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European directives about using smart meters technology
Plastika SkazaApr 1, 20214 min read

European directives about using smart meters technology

Smart grids are energy networks that can automatically monitor energy flows and adjust to energy supply changes and demand accordingly. In combination with smart meters technology, smart grids enhance the energy market by providing information on real-time consumption, which makes them particularly beneficial for integrating variable renewable energy sources, like solar and wind power. In addition, smart grids open up the possibility for consumers who produce their own energy to respond to prices and sell excess amounts back to the grid.

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That said, it is easy to see why the development of a smart grid is one of the most important milestones on the road to a sustainable future in the plastic industry. These new networks will not only provide the necessary energy infrastructure for a dynamic, decentralized energy supply system but also offer the opportunity to increase energy efficiency, optimize energy use and decarbonize the power supply.

Smart meters technology in European Union

Implementing smart meters technology

The first step towards the use of smart grids is the introduction and acceptance of smart metering. This technology forms the basis for energy management; whereas traditional energy meters could only measure consumption, smart meters are essential operating components in the distribution network.

The introduction of smart meters is a paradigm shift for the energy industry and a significant change for society as a whole. Smart energy infrastructure will create jobs through the development and implementation of new technologies, improve European competitiveness, as well as support key energy policy objectives to ensure that Europe has a clean, efficient and reliable energy supply system.

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Smart meters technology in European Union

Although the European Union has legislated in the area of energy policy for many years since its formation, the concept of introducing a mandatory and comprehensive EU energy policy was only approved in 2005. Today, there are two directives regarding common rules for the European Union's electricity market (since 2009) and its policy on energy efficiency (since 2012), both regularly updated. The directive on energy efficiency is essential when it comes to introducing smart meters technology.

European directives about using smart meters technology-1

The 2012 energy efficiency directive (2012/27/EU) established a set of binding measures to help the EU reach its 20 % energy efficiency target by 2020. In 2018, as part of the Clean Energy for all Europeans package, the new amendments were agreed to update the policy framework to 2030 and beyond. The key element of the amended directive is a headline energy efficiency target for 2030 of at least 32,5 %. The target, to be achieved collectively across the EU, is set relative to the 2007 modelling projections for 2030.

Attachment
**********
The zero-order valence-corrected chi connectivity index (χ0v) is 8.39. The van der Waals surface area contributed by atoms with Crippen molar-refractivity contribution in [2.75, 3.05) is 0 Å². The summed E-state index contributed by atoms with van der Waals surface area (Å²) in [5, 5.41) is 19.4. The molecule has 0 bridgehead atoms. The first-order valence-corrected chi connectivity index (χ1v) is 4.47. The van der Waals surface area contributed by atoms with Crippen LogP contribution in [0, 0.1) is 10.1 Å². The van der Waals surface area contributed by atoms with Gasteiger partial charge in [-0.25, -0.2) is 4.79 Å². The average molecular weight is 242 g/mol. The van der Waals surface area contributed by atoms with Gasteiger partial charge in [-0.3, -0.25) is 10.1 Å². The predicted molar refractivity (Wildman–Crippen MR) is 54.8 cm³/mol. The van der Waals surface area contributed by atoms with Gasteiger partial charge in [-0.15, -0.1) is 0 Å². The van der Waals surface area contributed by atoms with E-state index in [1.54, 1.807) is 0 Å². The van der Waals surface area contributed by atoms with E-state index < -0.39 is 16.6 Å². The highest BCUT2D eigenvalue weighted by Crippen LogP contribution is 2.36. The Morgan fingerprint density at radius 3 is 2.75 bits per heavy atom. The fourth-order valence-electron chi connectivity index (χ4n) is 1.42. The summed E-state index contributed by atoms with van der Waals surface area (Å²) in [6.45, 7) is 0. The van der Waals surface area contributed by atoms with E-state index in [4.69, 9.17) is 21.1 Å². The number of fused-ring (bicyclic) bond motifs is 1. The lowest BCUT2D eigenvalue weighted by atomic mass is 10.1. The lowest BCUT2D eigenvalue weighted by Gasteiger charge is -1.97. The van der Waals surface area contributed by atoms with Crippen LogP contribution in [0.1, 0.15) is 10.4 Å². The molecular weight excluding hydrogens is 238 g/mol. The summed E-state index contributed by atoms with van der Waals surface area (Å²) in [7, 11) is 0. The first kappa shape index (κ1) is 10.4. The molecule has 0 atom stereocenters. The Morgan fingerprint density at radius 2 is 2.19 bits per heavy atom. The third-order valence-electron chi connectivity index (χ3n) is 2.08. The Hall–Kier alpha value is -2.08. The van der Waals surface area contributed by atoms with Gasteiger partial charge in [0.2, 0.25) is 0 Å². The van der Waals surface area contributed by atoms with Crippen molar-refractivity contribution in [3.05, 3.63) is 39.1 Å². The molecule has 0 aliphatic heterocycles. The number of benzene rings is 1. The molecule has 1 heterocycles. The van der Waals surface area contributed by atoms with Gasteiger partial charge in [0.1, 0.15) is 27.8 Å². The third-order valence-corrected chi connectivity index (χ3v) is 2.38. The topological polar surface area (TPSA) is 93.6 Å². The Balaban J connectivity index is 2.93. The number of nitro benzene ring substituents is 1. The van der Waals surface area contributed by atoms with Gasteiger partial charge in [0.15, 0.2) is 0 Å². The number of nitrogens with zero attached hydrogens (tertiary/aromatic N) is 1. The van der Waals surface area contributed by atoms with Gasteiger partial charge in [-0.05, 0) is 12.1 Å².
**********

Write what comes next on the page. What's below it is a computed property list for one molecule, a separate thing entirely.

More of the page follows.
What do changes mean for energy companies?

The decision to invest in smart meters technology means that an energy company will replace its entire meter fleet within a short period of time. To reduce business and technology risks, energy companies are looking for interoperability in their systems. The EU's Smart Meter Coordination Group, operating under the M/441 mandate, defines interoperability as "the ability of a system to exchange data with other systems of different types and/or from different manufacturers." The Smart Metering Coordination Group combines the forces of European Standardization Organizations (ESOs), CEN, CENELEC and ETSI with industry and utility stakeholders to coordinate the development of European standards.

Achievements and future goals

Initially, in 2012, the planned rollout of close to 200 million smart meters for electricity and 45 million for gas by 2020 was set. A study from the end of 2019 on the deployment of smart meters in the EU found that close to 225 million smart meters for electricity and 51 million for gas will be rolled out in the EU by 2024. Furthermore, it is expected that by 2024, almost 77 % of European consumers will have smart meters for electricity and about 44 % will have one for gas.

2K and 3K technology of injection molding for smart meters

What about the costs and savings?

The installment of smart meters technology represents a potential investment of 47 billion euros since the cost of installing one smart meter in the EU averages between 180 and 200 euros. However, smart meters have proved to save an average amount of 230 euros for gas and 270 euros for electricity per metering point (distributed amongst consumers, suppliers, distribution system operators, etc.) as well as an average energy saving of at least 2 % and as high as 10 % based on data coming from pilot projects.

How does Skaza fit in here?

Participating in such a great Pan-European project which brings new sustainable jobs and is overall beneficial for the environment, is exactly what our values are all about. That is why Skaza is looking for a way to take an active part in rolling out smart meters in the near future.

We are already heavily involved in manufacturing plastic housings for electricity, gas and water meters, but at the same time looking for new challenges to take on. As of this moment, we assemble simple electronic components, but our goals are much higher. We have all the necessary knowledge and experiences to manufacture complete assemblies of smart meters and therefore look for new projects and distributors who share our values and enthusiasm.


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Plastika Skaza

We are specialists in plastic manufacturing and wholesale of our own brand Skaza sustainable products for home & garden.